British Prime Minister Boris Johnson will encourage Britons on Tuesday to go back to working from home if they can to contain the spread of coronavirus, The Telegraph reported late on Monday.
Johnson also warned MPs that by “taking action now we may not have to take drastic action later on”, The Telegraph’s chief political correspondent said in a tweet, citing sources:
China reported six new Covid-19 cases on 21 September, down from 12 a day earlier, the national health authority said on Tuesday, Reuters reports.
The National Health Commission said in a statement all of the new cases were imported infections involving travellers from overseas.
It also reported 15 new asymptomatic cases, also down from 25 reported a day earlier, though China does not classify these symptomless patients as confirmed Covid-19 cases.
The total number of confirmed infections for mainland China now stands at 85,297, while the total death toll remained unchanged at 4,634.
Mexico surpassed 700,000 confirmed coronavirus cases on Monday even as health authorities cited what they described as nearly two months of slowing infection rates, Reuters reports.
On Monday, the Health Ministry reported 2,917 new confirmed cases of the novel coronavirus in the Latin American country, bringing the total to 700,580 as well as a cumulative death toll of 73,697.
According to a Reuters tally, Latin America has recorded around 8.7 million coronavirus cases and over 322,000 deaths, both figures being the highest of any region.
- Trump vowed to nominate a Supreme Court Justice before the election.
- “As the nation mourns the loss of our Supreme Court justice, Ruth Bader Ginsberg, I will soon announce a nominee for the Supreme Court,” Trump said. “I don’t want to make the crowd too angry, it will be a woman, is that ok?”. The crowd chanted “fill the seat”.
- The US president falsely claimed that coronavirus, which has killed nearly 200,000 Americans, “affects elderly people. Elderly people with heart problems and other problems. If they have other problems, that’s what it really affects. That’s it.”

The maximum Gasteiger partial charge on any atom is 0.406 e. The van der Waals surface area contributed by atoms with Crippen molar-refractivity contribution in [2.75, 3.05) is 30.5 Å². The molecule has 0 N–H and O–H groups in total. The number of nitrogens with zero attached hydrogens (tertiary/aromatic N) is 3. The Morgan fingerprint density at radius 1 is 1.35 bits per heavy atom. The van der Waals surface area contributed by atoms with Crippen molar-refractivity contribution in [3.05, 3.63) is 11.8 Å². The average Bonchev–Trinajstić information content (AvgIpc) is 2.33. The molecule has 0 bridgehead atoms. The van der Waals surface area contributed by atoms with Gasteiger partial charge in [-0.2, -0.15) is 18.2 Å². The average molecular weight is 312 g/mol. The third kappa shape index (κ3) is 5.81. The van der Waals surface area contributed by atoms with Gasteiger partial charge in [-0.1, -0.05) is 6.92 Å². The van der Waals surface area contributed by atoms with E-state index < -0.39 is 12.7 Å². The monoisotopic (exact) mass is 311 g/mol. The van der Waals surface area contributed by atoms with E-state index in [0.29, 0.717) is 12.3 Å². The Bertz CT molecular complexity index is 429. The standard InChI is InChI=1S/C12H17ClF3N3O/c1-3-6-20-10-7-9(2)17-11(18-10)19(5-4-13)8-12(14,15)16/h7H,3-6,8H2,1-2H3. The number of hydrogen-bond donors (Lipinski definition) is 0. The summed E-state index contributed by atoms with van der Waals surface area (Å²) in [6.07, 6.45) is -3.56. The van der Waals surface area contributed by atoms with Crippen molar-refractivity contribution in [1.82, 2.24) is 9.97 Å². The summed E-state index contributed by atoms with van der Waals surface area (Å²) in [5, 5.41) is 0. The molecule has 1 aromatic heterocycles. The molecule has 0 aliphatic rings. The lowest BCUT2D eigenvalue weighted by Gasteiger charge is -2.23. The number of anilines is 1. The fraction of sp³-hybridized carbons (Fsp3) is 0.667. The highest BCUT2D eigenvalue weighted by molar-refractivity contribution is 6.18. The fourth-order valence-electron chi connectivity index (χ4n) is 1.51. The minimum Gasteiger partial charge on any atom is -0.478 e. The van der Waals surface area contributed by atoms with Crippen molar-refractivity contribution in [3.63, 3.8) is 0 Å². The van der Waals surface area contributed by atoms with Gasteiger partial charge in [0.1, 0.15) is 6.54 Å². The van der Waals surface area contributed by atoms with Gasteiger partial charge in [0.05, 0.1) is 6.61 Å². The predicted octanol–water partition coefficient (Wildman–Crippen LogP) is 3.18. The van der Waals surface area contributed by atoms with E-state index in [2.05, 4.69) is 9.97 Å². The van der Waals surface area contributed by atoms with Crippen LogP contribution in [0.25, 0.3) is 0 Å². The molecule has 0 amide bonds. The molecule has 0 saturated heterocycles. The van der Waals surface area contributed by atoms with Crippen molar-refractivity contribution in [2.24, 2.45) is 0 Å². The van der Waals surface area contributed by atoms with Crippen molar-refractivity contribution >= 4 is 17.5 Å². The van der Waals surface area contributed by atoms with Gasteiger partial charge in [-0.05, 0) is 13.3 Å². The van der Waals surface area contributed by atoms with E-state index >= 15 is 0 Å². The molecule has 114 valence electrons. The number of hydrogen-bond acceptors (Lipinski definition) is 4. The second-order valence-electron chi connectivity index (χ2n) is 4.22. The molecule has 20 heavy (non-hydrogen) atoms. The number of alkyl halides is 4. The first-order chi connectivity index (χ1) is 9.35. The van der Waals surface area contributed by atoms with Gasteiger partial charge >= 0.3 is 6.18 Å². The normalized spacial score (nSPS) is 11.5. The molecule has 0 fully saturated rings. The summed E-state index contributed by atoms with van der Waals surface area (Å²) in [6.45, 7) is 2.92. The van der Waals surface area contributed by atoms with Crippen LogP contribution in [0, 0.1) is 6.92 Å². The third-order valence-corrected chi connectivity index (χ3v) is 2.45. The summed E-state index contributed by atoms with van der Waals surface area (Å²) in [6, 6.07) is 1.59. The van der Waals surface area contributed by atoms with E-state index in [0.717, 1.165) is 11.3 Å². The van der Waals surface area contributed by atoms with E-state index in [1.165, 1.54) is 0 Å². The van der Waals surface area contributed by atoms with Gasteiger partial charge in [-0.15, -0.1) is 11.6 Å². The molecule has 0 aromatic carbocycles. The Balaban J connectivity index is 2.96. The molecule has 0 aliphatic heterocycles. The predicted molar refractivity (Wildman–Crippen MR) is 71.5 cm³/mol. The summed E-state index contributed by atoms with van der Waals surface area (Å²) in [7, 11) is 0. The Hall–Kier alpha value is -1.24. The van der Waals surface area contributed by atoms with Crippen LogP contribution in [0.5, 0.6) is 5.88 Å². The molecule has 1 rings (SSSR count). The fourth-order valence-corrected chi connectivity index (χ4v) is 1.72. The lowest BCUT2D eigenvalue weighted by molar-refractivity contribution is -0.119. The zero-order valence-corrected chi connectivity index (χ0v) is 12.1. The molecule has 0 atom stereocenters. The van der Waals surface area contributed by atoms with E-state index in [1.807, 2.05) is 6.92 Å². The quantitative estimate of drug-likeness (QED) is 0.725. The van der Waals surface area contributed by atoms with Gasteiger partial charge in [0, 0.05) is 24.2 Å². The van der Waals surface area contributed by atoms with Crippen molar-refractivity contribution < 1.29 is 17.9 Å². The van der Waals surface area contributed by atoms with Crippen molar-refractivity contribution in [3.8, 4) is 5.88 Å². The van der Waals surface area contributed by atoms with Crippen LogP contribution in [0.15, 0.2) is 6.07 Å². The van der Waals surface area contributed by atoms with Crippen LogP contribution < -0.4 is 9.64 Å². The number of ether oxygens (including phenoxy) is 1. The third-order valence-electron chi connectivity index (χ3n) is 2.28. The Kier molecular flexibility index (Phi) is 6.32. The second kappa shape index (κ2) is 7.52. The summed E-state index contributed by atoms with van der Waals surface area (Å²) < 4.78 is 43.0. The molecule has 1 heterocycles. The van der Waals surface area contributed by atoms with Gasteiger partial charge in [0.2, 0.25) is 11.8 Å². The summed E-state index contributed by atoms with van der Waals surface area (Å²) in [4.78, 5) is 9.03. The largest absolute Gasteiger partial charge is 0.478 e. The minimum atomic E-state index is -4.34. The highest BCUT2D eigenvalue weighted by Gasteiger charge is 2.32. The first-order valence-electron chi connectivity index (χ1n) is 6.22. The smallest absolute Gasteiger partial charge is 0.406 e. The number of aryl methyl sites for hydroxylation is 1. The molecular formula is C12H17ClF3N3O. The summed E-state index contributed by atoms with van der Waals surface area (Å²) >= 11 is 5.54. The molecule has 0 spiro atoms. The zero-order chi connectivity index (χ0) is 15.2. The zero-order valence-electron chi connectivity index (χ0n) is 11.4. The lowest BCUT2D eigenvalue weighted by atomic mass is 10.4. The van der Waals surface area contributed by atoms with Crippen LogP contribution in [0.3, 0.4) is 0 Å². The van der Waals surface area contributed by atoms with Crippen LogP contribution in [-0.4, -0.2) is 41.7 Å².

- He also falsely claimed that it affects “virtually” no young people.
- Many people in the crowd did not wear masks.
- Trump claimed the US has “among the lowest case fatality rates of any country in the world.” This is not true: The US has one of the highest fatality rates per 100,000 population, at 57.97. Here is a map from Our World in Data of the rates per million:
A break from the US now, to a country whose response to the pandemic could not have been more different.
By Charlotte Graham-McLay:
New Zealand recorded no new cases of Covid-19 on Tuesday, as restrictions on much of the country were entirely removed, and measures imposed on Auckland, the largest city, were due to ease further.
There are 61 active cases of the coronavirus in New Zealand, 32 of them diagnosed as part of a community cluster in Auckland. The community outbreak prompted a second lockdown of the city last month, which is now easing.
There is no recorded community spread of the virus in the rest of New Zealand, where the government lifted all physical distancing restrictions and limits on gathering numbers overnight.
A further 29 cases of the virus are contained in managed isolation facilities for travelers returning to New Zealand.
The country has reported 1,464 cases of Covid-19 since the pandemic began, with 25 deaths. Three people are currently in hospital.
Here is Trump dancing to YMCA by the Village People, which is what played when he was finished speaking:
The rally has ended with the following words from Trump – I’ll have a summary up soon:
“Together with the wonderful people of Swanton, Ohio we will make America wealthy again. We will make America strong again. We will make America proud again. We will make America safe again. And we will make America great Again.”
Here is Trump falsely claiming coronavirus affecting ‘virtually nobody” young. “Take your hat off to the young,” he says. “By the way, open your schools. Everybody open your schools.”
Read the original article at The Guardian